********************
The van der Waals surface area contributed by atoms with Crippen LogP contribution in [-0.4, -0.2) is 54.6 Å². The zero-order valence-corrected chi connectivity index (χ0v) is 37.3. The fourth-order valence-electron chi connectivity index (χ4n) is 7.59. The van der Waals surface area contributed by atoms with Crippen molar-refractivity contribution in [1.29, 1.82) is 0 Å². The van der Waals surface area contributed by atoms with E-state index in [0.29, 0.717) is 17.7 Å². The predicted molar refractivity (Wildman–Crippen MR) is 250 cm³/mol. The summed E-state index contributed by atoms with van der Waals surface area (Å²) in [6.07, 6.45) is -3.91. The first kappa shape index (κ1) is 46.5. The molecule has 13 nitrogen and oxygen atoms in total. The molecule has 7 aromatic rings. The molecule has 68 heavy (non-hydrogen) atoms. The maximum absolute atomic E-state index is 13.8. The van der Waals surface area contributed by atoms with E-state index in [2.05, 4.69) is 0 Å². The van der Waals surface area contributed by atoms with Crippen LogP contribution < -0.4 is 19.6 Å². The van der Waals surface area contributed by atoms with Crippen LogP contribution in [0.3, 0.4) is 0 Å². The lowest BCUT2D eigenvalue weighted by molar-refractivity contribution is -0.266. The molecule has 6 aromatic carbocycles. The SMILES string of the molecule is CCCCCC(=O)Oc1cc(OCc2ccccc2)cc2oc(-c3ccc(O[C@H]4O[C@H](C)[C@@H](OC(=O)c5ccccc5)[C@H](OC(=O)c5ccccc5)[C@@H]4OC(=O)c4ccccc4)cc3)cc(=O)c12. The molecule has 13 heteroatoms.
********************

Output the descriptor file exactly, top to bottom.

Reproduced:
The van der Waals surface area contributed by atoms with Crippen LogP contribution in [-0.4, -0.2) is 54.6 Å². The zero-order valence-corrected chi connectivity index (χ0v) is 37.3. The fourth-order valence-electron chi connectivity index (χ4n) is 7.59. The van der Waals surface area contributed by atoms with Crippen molar-refractivity contribution in [1.29, 1.82) is 0 Å². The van der Waals surface area contributed by atoms with E-state index in [0.29, 0.717) is 17.7 Å². The predicted molar refractivity (Wildman–Crippen MR) is 250 cm³/mol. The summed E-state index contributed by atoms with van der Waals surface area (Å²) in [6.07, 6.45) is -3.91. The first kappa shape index (κ1) is 46.5. The molecule has 13 nitrogen and oxygen atoms in total. The molecule has 7 aromatic rings. The molecule has 68 heavy (non-hydrogen) atoms. The maximum absolute atomic E-state index is 13.8. The van der Waals surface area contributed by atoms with E-state index in [2.05, 4.69) is 0 Å². The van der Waals surface area contributed by atoms with Crippen LogP contribution < -0.4 is 19.6 Å². The van der Waals surface area contributed by atoms with Crippen LogP contribution in [0.3, 0.4) is 0 Å². The lowest BCUT2D eigenvalue weighted by molar-refractivity contribution is -0.266. The molecule has 6 aromatic carbocycles. The SMILES string of the molecule is CCCCCC(=O)Oc1cc(OCc2ccccc2)cc2oc(-c3ccc(O[C@H]4O[C@H](C)[C@@H](OC(=O)c5ccccc5)[C@H](OC(=O)c5ccccc5)[C@@H]4OC(=O)c4ccccc4)cc3)cc(=O)c12. The molecule has 13 heteroatoms.